Go back to our IoT hub and go to the device details of our device. Normally we would create a device deployment that targets all devices of this type, but for the purpose of this tutorial we will add modules directly to the device. Click on Set modules in the top of the screen and add two modules in the Deployment Modules section. In this tutorial we’ll include the infamous Simulated Temperature Sensor, so we can work with the sensor data. Add a module and use tempSensor as the name and mcr.microsoft.com/azureiotedge-simulated-temperature-sensor:1.0 as the image URI. Leave the other fields as default.

For the second module, use nodered as the name and gbbiotwesouth/noderededgemodule:0.6.0-amd64 as the image URI. Also use the following data in the Container Create Options:

{
    "HostConfig": {
        "Privileged": true,
        "PortBindings": {
        "1880/tcp": [
            {
            "HostPort": "1880"
            }
        ]
        }
    }
}

If you want to use Module Twin properties, this is an excellent moment to provide some. They work a lot like device twin properties, but are scoped to just this module. I’ll skip this field for now, but at the end of this tutorial you’ll find nodes that receive and send module twins, so don’t be afraid to use these in your prototypes.

When you hit next, you’ll see the Specify Routes screen. In this step you will configure where your messages go. The configuration we will use has two routes. sensorToNodered sends the simulated sensor data to the Node RED module, it will use an input called input1. The noderedToHub route sends the output from Node RED to the IoT HUB.

{
    "routes": {
        "sensorToNodered ": "FROM /messages/modules/tempsensor/outputs/* INTO BrokeredEndpoint(\"/modules/nodered/inputs/input1\")",
        "noderedToHub ": "FROM /messages/modules/nodered/outputs/* INTO $upstream"
    }
}

Click next and hit Submit, we will have to wait a few minutes until the modules are deployed on the device, hit refresh until you see the new modules are reported by the device.

All modules up and running!

That’s all there is to it! If you browse to http://<your.vm.ip>:1880 you should be presented with an empty Node RED screen. On the very bottom of your palette you’ll find the Azure IoT Edge nodes you need to build your flow with. You will need no configuration to connect to IoT Hub, this is provided by the module we’re running in.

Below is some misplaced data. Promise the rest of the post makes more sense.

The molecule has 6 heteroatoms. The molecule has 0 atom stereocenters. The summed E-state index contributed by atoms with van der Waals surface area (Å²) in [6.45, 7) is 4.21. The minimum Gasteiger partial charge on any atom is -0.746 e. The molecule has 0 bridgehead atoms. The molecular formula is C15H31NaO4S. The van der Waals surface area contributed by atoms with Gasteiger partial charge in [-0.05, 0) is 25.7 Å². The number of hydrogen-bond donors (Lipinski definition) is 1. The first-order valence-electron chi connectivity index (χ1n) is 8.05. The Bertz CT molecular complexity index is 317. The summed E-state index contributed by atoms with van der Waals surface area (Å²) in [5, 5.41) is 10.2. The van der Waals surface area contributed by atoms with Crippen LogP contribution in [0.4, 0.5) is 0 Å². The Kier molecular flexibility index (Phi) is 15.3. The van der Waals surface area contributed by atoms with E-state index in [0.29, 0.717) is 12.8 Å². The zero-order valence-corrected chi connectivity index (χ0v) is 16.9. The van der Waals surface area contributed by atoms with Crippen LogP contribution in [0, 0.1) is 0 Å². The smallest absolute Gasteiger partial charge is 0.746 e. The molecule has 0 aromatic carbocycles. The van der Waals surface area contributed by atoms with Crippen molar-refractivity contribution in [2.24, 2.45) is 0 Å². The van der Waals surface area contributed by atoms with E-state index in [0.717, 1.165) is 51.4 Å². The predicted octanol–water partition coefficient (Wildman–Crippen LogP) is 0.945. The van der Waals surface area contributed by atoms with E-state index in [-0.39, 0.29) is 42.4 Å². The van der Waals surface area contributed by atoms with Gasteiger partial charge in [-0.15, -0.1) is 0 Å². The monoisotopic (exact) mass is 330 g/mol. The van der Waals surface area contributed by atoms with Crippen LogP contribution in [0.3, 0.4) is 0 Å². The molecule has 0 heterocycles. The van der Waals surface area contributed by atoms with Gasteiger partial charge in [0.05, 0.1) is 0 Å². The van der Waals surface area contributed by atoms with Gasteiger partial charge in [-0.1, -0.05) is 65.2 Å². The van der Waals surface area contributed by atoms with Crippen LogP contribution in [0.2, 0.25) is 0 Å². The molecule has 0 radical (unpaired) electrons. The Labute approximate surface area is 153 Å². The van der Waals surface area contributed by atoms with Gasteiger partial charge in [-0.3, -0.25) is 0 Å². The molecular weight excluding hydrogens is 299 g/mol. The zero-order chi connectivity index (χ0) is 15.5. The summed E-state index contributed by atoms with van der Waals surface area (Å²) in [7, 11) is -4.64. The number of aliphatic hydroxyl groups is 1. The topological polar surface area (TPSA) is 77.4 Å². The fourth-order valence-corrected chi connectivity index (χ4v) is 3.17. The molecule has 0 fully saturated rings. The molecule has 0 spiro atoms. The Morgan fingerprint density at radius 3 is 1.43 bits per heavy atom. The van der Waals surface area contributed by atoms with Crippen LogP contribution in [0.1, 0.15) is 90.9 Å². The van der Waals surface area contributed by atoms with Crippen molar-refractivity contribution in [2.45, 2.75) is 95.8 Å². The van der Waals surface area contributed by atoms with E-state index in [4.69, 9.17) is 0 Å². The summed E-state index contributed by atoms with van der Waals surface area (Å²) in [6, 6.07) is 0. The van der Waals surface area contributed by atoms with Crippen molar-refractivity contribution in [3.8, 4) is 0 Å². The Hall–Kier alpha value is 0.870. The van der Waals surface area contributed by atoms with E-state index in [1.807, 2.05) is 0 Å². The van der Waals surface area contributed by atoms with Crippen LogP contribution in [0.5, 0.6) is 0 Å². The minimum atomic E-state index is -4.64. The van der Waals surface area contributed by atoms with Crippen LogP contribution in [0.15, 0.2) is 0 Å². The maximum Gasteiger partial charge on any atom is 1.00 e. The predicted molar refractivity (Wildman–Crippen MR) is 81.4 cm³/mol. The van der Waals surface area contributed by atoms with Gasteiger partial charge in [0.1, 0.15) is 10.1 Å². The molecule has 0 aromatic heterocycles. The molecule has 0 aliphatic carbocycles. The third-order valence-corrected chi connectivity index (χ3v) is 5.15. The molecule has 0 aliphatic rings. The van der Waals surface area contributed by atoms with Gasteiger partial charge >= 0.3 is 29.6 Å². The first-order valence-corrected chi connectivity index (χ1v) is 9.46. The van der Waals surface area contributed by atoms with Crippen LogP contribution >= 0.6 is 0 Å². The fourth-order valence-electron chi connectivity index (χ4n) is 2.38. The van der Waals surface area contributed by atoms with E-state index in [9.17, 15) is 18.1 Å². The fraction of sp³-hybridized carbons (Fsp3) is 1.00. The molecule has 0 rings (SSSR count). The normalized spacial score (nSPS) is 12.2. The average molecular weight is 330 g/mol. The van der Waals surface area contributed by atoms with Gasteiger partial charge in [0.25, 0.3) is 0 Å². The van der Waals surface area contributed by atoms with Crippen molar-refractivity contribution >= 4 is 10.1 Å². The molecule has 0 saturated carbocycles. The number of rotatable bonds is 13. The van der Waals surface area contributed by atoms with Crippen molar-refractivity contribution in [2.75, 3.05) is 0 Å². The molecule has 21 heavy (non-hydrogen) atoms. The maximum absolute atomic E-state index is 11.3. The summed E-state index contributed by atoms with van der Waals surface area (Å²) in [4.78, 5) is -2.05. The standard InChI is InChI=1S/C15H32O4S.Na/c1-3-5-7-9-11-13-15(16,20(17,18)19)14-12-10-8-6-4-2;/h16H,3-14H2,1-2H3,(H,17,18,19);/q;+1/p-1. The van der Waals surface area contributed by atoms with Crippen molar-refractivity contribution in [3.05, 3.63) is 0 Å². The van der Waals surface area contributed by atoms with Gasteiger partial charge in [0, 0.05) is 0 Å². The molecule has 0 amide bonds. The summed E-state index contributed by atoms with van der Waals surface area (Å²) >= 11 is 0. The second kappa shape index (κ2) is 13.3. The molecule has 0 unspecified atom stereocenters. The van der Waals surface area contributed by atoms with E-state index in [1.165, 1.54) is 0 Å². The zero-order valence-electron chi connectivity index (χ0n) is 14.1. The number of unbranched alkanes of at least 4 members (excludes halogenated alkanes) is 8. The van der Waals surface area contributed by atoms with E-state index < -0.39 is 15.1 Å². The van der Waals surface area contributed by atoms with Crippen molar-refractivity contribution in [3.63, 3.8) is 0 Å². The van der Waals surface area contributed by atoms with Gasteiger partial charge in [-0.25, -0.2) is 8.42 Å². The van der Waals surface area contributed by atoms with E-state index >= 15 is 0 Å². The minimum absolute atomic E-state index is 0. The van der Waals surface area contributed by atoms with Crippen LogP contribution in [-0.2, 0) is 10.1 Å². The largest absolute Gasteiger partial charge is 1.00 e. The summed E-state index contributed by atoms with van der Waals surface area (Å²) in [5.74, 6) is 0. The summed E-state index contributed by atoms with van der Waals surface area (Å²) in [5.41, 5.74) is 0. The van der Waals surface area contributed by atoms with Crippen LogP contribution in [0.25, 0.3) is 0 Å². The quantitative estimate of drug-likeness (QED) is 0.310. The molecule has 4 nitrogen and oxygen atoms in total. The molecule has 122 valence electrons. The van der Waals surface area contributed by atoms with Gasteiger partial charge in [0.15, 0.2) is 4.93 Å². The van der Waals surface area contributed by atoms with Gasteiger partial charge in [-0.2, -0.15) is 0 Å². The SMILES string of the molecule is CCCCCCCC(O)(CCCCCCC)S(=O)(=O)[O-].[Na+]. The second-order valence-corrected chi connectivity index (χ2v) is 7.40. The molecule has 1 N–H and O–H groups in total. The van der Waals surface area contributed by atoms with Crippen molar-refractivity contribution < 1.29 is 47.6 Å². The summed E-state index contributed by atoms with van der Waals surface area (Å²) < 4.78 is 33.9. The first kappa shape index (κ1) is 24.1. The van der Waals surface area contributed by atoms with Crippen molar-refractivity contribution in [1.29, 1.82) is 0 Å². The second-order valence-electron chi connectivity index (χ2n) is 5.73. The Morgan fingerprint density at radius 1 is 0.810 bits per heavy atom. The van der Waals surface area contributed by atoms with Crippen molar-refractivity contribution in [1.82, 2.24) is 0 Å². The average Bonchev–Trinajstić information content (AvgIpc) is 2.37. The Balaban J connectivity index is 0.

Happy Prototyping!

In this post you’ve seen how fast you can create a prototyping environment in the cloud. You could also do this on a Raspberry Pi and use that as a physical device with actual sensors and data.

I keep showing Node RED to people because the possibilities are endless with this tool. So I’ll give just a small example of how easy it is to manipulate some input. In the picture below I constructed a flow that will send telemetry only when the ambient temperature changes. It will also send alerts when the machine temperature is too high. A sample flow

Thanks for reading! Feel free to contact me with questions. Big thanks to everyone at The Internet Of Things Show and the author of the Node RED nodesfeatured in this post.

If you are looking to do this on a Raspberry Pi and want to use the GPIO headers, you can use the following image as your container: matthijsvdveer/noderededgemodule:0.1.0-arm32v7-rpi It is based on the image in this post, but has the GPIO headers enabled. It is currently on Github as a pull request.


Written by Matthijs van der Veer who works as an IoT Specialist in Avanade's Digital Innovation Studio. He infrequently tweets on Twitter, occasionaly pushes code to GitHub and often answers IoT related questions on StackOverflow. Feel free to connect on LinkedIn.